Strep throat is a bacterial infection of the throat. It is the most common infection caused by Streptococcus bacteria. It occurs most commonly in children between the ages of 5 and 15. Strep throat is uncommon in children younger than 2-3 years. A cough and cold are not commonly seen in children with strep throat. Although strep throat can occur any time of year, it tends to circulate in late fall and early spring. Strep bacteria flourish wherever groups of people are in close contact. That is why the infection spreads easily among family members and in schools.
Symptoms of strep throat include:
- Throat pain, difficulty swallowing
- Red and swollen tonsils, sometimes with white patches or streaks of pus
- Tiny red spots on the area at the back of the roof of the mouth
- Swollen, tender lymph glands (nodes) in your neck
- Fever, headache, fatigue – dosing charts
- Stomach ache and sometimes vomiting, especially in younger children.
It is possible for your child to have many of these signs of symptoms, but not have strep throat. In infants, toddlers, and preschoolers, the most frequent cause of sore throats are viral infections (not improved by antibiotics). That is why your doctor generally tests specifically for strep throat.
There are two types of tests available to diagnose strep throat: a rapid test and a culture. Both tests require a swab of the back and sides of the throat. Results of the rapid test are available quickly, within a few minutes. When the rapid test is negative, a throat culture must be done to confirm that strep is not present. Results of the culture are not available for 24-48 hours. If the rapid test is positive for strep, an antibiotic will be prescribed. The Centers for Disease Control (CDC) recommends against treating sore throats with antibiotics unless the strep test is positive.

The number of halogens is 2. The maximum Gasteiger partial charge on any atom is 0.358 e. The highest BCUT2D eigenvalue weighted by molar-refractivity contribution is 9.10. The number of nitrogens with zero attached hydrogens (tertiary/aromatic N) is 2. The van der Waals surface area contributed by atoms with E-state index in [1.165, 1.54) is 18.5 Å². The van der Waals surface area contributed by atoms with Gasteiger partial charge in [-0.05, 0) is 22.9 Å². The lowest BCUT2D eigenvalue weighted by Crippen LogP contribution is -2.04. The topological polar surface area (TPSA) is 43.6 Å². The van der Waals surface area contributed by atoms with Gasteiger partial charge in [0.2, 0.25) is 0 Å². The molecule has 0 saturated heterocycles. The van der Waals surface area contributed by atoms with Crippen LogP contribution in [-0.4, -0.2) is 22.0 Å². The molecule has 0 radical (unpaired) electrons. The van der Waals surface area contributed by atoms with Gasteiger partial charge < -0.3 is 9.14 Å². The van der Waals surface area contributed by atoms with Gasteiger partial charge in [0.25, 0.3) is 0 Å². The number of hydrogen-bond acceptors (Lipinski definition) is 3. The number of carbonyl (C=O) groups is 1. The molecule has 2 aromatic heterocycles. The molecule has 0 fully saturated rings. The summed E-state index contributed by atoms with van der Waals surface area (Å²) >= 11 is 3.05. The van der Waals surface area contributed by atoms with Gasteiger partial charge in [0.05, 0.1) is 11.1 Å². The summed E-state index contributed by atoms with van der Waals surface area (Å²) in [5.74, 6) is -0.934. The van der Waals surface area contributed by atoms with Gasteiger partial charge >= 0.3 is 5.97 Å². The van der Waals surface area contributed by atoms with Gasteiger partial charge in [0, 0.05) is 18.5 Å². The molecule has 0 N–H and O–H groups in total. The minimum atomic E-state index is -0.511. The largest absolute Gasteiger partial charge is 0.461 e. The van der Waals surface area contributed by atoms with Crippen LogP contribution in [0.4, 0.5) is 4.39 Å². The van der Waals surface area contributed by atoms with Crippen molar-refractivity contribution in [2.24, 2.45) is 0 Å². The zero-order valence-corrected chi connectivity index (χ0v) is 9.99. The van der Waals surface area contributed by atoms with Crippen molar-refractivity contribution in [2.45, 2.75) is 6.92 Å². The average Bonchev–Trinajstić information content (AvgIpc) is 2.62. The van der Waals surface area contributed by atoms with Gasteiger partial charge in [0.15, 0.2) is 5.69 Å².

After completing 24 hours of antibiotics, the child is no longer contagious and may return to school. Symptoms usually improve in 1 to 2 days. However, it is important to finish the entire course of treatment (usually 10 days), even after the symptoms get better or go away. If a child does not begin to improve or worsens within 3 days, the child should be re-evaluated. It is also possible to have the bacteria that can cause strep without having a sore throat. Some people are carriers of strep, which means they can pass the bacteria on to others, but the bacteria are not currently making them sick. Although strep throat itself is not dangerous, it may lead to serious complications including scarlet fever, inflammation of the kidney, and Rheumatic fever. The risk of developing severe complications is low in the United States.